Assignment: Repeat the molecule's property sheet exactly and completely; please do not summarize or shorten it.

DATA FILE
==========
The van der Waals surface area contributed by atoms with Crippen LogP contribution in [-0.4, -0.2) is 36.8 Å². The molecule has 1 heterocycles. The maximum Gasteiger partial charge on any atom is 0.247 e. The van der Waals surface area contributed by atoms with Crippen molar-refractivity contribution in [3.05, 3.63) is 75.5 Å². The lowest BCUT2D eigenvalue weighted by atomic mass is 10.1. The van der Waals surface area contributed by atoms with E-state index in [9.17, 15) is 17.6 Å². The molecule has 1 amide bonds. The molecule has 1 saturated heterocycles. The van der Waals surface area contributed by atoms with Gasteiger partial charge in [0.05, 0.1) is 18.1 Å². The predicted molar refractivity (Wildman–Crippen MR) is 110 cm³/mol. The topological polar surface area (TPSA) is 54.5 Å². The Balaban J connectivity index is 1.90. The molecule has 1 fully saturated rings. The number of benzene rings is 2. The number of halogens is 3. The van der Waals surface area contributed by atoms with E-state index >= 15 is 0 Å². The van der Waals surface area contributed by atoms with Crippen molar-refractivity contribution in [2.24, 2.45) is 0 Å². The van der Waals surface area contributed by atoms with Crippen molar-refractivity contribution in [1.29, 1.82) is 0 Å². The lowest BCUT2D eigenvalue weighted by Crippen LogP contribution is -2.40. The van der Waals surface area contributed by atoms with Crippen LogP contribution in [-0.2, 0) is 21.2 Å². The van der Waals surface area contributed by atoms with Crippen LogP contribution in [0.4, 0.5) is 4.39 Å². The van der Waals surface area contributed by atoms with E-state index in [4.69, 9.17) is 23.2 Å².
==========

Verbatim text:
The van der Waals surface area contributed by atoms with Crippen LogP contribution in [-0.4, -0.2) is 36.8 Å². The molecule has 1 heterocycles. The maximum Gasteiger partial charge on any atom is 0.247 e. The van der Waals surface area contributed by atoms with Crippen molar-refractivity contribution in [3.05, 3.63) is 75.5 Å². The lowest BCUT2D eigenvalue weighted by atomic mass is 10.1. The van der Waals surface area contributed by atoms with E-state index in [9.17, 15) is 17.6 Å². The molecule has 1 amide bonds. The molecule has 1 saturated heterocycles. The van der Waals surface area contributed by atoms with Gasteiger partial charge in [0.05, 0.1) is 18.1 Å². The predicted molar refractivity (Wildman–Crippen MR) is 110 cm³/mol. The topological polar surface area (TPSA) is 54.5 Å². The Balaban J connectivity index is 1.90. The molecule has 1 fully saturated rings. The number of benzene rings is 2. The number of halogens is 3. The van der Waals surface area contributed by atoms with E-state index >= 15 is 0 Å². The van der Waals surface area contributed by atoms with Crippen molar-refractivity contribution in [2.24, 2.45) is 0 Å². The van der Waals surface area contributed by atoms with Crippen molar-refractivity contribution in [1.29, 1.82) is 0 Å². The lowest BCUT2D eigenvalue weighted by Crippen LogP contribution is -2.40. The van der Waals surface area contributed by atoms with Crippen LogP contribution in [-0.2, 0) is 21.2 Å². The van der Waals surface area contributed by atoms with Crippen LogP contribution in [0.4, 0.5) is 4.39 Å². The van der Waals surface area contributed by atoms with E-state index in [4.69, 9.17) is 23.2 Å².